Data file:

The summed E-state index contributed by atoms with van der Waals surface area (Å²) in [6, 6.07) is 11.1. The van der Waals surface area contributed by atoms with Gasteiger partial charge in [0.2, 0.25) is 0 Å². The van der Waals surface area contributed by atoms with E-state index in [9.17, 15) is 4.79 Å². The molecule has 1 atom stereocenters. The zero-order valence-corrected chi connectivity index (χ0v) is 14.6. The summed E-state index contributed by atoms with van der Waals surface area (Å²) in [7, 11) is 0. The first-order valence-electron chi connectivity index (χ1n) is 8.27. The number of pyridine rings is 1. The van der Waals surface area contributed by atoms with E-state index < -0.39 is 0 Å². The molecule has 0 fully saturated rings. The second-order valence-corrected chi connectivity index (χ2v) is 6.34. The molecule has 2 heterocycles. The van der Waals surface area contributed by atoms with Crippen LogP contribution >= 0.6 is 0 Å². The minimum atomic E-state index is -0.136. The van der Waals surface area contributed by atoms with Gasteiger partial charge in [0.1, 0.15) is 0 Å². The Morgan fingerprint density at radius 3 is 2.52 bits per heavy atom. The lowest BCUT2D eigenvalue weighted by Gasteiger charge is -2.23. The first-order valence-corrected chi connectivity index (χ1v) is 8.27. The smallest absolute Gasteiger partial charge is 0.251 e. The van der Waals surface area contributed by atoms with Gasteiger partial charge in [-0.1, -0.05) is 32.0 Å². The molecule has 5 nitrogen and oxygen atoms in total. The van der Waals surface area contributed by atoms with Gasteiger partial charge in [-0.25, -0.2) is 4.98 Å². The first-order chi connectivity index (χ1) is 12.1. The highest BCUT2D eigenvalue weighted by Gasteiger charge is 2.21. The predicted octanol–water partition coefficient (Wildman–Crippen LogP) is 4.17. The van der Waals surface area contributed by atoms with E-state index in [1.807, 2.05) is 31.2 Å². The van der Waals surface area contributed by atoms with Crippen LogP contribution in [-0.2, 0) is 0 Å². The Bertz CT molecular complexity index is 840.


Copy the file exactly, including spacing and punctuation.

The summed E-state index contributed by atoms with van der Waals surface area (Å²) in [6, 6.07) is 11.1. The van der Waals surface area contributed by atoms with Gasteiger partial charge in [0.2, 0.25) is 0 Å². The van der Waals surface area contributed by atoms with E-state index in [9.17, 15) is 4.79 Å². The molecule has 1 atom stereocenters. The zero-order valence-corrected chi connectivity index (χ0v) is 14.6. The summed E-state index contributed by atoms with van der Waals surface area (Å²) in [7, 11) is 0. The first-order valence-electron chi connectivity index (χ1n) is 8.27. The number of pyridine rings is 1. The van der Waals surface area contributed by atoms with E-state index < -0.39 is 0 Å². The molecule has 0 fully saturated rings. The second-order valence-corrected chi connectivity index (χ2v) is 6.34. The molecule has 2 heterocycles. The van der Waals surface area contributed by atoms with Crippen LogP contribution >= 0.6 is 0 Å². The minimum atomic E-state index is -0.136. The van der Waals surface area contributed by atoms with Gasteiger partial charge in [0.1, 0.15) is 0 Å². The Morgan fingerprint density at radius 3 is 2.52 bits per heavy atom. The lowest BCUT2D eigenvalue weighted by Gasteiger charge is -2.23. The first-order valence-corrected chi connectivity index (χ1v) is 8.27. The smallest absolute Gasteiger partial charge is 0.251 e. The van der Waals surface area contributed by atoms with Gasteiger partial charge in [-0.1, -0.05) is 32.0 Å². The molecule has 5 nitrogen and oxygen atoms in total. The van der Waals surface area contributed by atoms with Gasteiger partial charge in [-0.25, -0.2) is 4.98 Å². The first-order chi connectivity index (χ1) is 12.1. The highest BCUT2D eigenvalue weighted by Gasteiger charge is 2.21. The predicted octanol–water partition coefficient (Wildman–Crippen LogP) is 4.17. The van der Waals surface area contributed by atoms with E-state index in [1.807, 2.05) is 31.2 Å². The van der Waals surface area contributed by atoms with Crippen LogP contribution in [-0.2, 0) is 0 Å². The Bertz CT molecular complexity index is 840.